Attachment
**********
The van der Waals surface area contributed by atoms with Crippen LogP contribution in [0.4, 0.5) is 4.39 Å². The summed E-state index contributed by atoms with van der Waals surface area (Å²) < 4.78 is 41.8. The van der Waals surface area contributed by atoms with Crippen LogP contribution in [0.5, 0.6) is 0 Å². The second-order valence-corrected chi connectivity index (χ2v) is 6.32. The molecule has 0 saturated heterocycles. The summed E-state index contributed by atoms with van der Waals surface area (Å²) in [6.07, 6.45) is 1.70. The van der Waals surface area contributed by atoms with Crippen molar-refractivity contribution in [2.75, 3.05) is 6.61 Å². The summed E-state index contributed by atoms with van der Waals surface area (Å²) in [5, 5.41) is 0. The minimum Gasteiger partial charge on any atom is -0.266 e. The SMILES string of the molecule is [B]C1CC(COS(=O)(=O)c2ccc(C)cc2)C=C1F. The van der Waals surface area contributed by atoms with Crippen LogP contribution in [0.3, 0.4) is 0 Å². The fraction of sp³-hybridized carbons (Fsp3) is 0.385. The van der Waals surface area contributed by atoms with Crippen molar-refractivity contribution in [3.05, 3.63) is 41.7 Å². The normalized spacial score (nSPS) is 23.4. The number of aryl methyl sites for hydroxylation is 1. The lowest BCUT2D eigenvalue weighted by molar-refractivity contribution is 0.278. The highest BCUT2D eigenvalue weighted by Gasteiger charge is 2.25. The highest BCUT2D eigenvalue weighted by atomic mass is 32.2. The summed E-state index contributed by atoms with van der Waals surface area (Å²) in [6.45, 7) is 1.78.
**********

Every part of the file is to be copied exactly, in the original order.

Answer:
The van der Waals surface area contributed by atoms with Crippen LogP contribution in [0.4, 0.5) is 4.39 Å². The summed E-state index contributed by atoms with van der Waals surface area (Å²) < 4.78 is 41.8. The van der Waals surface area contributed by atoms with Crippen LogP contribution in [0.5, 0.6) is 0 Å². The second-order valence-corrected chi connectivity index (χ2v) is 6.32. The molecule has 0 saturated heterocycles. The summed E-state index contributed by atoms with van der Waals surface area (Å²) in [6.07, 6.45) is 1.70. The van der Waals surface area contributed by atoms with Crippen molar-refractivity contribution in [2.75, 3.05) is 6.61 Å². The summed E-state index contributed by atoms with van der Waals surface area (Å²) in [5, 5.41) is 0. The minimum Gasteiger partial charge on any atom is -0.266 e. The SMILES string of the molecule is [B]C1CC(COS(=O)(=O)c2ccc(C)cc2)C=C1F. The van der Waals surface area contributed by atoms with Crippen LogP contribution in [0.3, 0.4) is 0 Å². The fraction of sp³-hybridized carbons (Fsp3) is 0.385. The van der Waals surface area contributed by atoms with Crippen molar-refractivity contribution in [3.05, 3.63) is 41.7 Å². The normalized spacial score (nSPS) is 23.4. The number of aryl methyl sites for hydroxylation is 1. The lowest BCUT2D eigenvalue weighted by molar-refractivity contribution is 0.278. The highest BCUT2D eigenvalue weighted by Gasteiger charge is 2.25. The highest BCUT2D eigenvalue weighted by atomic mass is 32.2. The summed E-state index contributed by atoms with van der Waals surface area (Å²) in [6.45, 7) is 1.78.